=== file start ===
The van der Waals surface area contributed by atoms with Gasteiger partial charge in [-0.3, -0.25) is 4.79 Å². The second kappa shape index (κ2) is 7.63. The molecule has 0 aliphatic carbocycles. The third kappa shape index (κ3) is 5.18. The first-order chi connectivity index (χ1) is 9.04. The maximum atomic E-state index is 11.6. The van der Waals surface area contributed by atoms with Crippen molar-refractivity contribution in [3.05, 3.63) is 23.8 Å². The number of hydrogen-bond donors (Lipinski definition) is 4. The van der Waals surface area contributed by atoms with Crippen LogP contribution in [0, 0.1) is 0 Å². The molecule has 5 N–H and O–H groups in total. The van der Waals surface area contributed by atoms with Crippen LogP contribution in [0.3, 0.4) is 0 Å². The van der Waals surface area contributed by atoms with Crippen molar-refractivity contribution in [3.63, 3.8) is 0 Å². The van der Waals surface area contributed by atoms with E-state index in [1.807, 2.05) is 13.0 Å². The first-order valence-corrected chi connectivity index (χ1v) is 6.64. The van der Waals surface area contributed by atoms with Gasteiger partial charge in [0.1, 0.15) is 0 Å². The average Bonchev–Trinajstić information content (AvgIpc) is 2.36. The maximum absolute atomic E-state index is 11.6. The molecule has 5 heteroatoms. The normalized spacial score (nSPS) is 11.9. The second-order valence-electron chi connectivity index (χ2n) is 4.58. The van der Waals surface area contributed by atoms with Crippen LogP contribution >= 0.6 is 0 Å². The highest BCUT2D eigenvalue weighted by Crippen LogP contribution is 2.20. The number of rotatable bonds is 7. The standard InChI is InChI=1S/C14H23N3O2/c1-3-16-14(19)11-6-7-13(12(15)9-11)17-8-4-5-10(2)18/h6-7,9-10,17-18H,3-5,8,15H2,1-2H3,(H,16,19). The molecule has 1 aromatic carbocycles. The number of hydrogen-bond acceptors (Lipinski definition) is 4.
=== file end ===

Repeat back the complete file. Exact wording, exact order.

The van der Waals surface area contributed by atoms with Gasteiger partial charge in [-0.3, -0.25) is 4.79 Å². The second kappa shape index (κ2) is 7.63. The molecule has 0 aliphatic carbocycles. The third kappa shape index (κ3) is 5.18. The first-order chi connectivity index (χ1) is 9.04. The maximum atomic E-state index is 11.6. The van der Waals surface area contributed by atoms with Crippen molar-refractivity contribution in [3.05, 3.63) is 23.8 Å². The number of hydrogen-bond donors (Lipinski definition) is 4. The van der Waals surface area contributed by atoms with Crippen LogP contribution in [0, 0.1) is 0 Å². The molecule has 5 N–H and O–H groups in total. The van der Waals surface area contributed by atoms with Crippen LogP contribution in [0.3, 0.4) is 0 Å². The van der Waals surface area contributed by atoms with Crippen molar-refractivity contribution in [3.63, 3.8) is 0 Å². The van der Waals surface area contributed by atoms with E-state index in [1.807, 2.05) is 13.0 Å². The first-order valence-corrected chi connectivity index (χ1v) is 6.64. The van der Waals surface area contributed by atoms with Gasteiger partial charge in [0.1, 0.15) is 0 Å². The average Bonchev–Trinajstić information content (AvgIpc) is 2.36. The maximum absolute atomic E-state index is 11.6. The molecule has 5 heteroatoms. The normalized spacial score (nSPS) is 11.9. The second-order valence-electron chi connectivity index (χ2n) is 4.58. The van der Waals surface area contributed by atoms with Crippen LogP contribution >= 0.6 is 0 Å². The highest BCUT2D eigenvalue weighted by Crippen LogP contribution is 2.20. The number of rotatable bonds is 7. The standard InChI is InChI=1S/C14H23N3O2/c1-3-16-14(19)11-6-7-13(12(15)9-11)17-8-4-5-10(2)18/h6-7,9-10,17-18H,3-5,8,15H2,1-2H3,(H,16,19). The molecule has 1 aromatic carbocycles. The number of hydrogen-bond acceptors (Lipinski definition) is 4.